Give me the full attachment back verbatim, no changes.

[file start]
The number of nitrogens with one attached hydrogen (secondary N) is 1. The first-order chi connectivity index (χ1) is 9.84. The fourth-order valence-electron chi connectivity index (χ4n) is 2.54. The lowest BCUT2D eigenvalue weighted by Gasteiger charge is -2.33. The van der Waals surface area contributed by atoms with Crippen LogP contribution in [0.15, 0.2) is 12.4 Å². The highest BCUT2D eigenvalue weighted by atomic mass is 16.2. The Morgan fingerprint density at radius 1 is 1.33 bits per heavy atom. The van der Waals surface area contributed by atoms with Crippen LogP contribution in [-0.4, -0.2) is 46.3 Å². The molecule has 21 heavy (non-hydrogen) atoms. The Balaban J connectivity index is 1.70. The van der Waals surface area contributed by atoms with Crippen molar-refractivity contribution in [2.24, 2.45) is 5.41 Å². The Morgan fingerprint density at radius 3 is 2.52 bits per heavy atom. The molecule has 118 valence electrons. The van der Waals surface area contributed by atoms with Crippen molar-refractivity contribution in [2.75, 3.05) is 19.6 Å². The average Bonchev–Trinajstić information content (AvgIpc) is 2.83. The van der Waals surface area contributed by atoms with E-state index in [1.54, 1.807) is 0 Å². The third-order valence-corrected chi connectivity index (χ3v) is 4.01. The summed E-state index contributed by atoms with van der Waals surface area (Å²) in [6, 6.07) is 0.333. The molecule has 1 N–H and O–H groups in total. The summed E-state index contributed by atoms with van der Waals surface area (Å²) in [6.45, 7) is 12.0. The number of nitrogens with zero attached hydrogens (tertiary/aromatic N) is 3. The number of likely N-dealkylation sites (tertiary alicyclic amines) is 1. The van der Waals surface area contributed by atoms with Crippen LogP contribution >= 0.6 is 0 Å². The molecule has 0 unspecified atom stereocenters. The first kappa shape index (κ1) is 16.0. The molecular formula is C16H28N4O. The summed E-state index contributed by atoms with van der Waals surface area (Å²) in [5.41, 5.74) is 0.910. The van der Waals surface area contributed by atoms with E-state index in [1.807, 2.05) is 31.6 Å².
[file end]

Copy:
The number of nitrogens with one attached hydrogen (secondary N) is 1. The first-order chi connectivity index (χ1) is 9.84. The fourth-order valence-electron chi connectivity index (χ4n) is 2.54. The lowest BCUT2D eigenvalue weighted by Gasteiger charge is -2.33. The van der Waals surface area contributed by atoms with Crippen LogP contribution in [0.15, 0.2) is 12.4 Å². The highest BCUT2D eigenvalue weighted by atomic mass is 16.2. The Morgan fingerprint density at radius 1 is 1.33 bits per heavy atom. The van der Waals surface area contributed by atoms with Crippen LogP contribution in [-0.4, -0.2) is 46.3 Å². The molecule has 21 heavy (non-hydrogen) atoms. The Balaban J connectivity index is 1.70. The van der Waals surface area contributed by atoms with Crippen molar-refractivity contribution in [2.24, 2.45) is 5.41 Å². The Morgan fingerprint density at radius 3 is 2.52 bits per heavy atom. The molecule has 118 valence electrons. The van der Waals surface area contributed by atoms with Crippen molar-refractivity contribution in [2.75, 3.05) is 19.6 Å². The average Bonchev–Trinajstić information content (AvgIpc) is 2.83. The van der Waals surface area contributed by atoms with E-state index in [1.54, 1.807) is 0 Å². The third-order valence-corrected chi connectivity index (χ3v) is 4.01. The summed E-state index contributed by atoms with van der Waals surface area (Å²) in [6, 6.07) is 0.333. The molecule has 1 N–H and O–H groups in total. The summed E-state index contributed by atoms with van der Waals surface area (Å²) in [6.45, 7) is 12.0. The number of nitrogens with zero attached hydrogens (tertiary/aromatic N) is 3. The number of likely N-dealkylation sites (tertiary alicyclic amines) is 1. The van der Waals surface area contributed by atoms with Crippen LogP contribution >= 0.6 is 0 Å². The molecule has 0 unspecified atom stereocenters. The first kappa shape index (κ1) is 16.0. The molecular formula is C16H28N4O. The summed E-state index contributed by atoms with van der Waals surface area (Å²) in [5.41, 5.74) is 0.910. The van der Waals surface area contributed by atoms with E-state index in [1.807, 2.05) is 31.6 Å².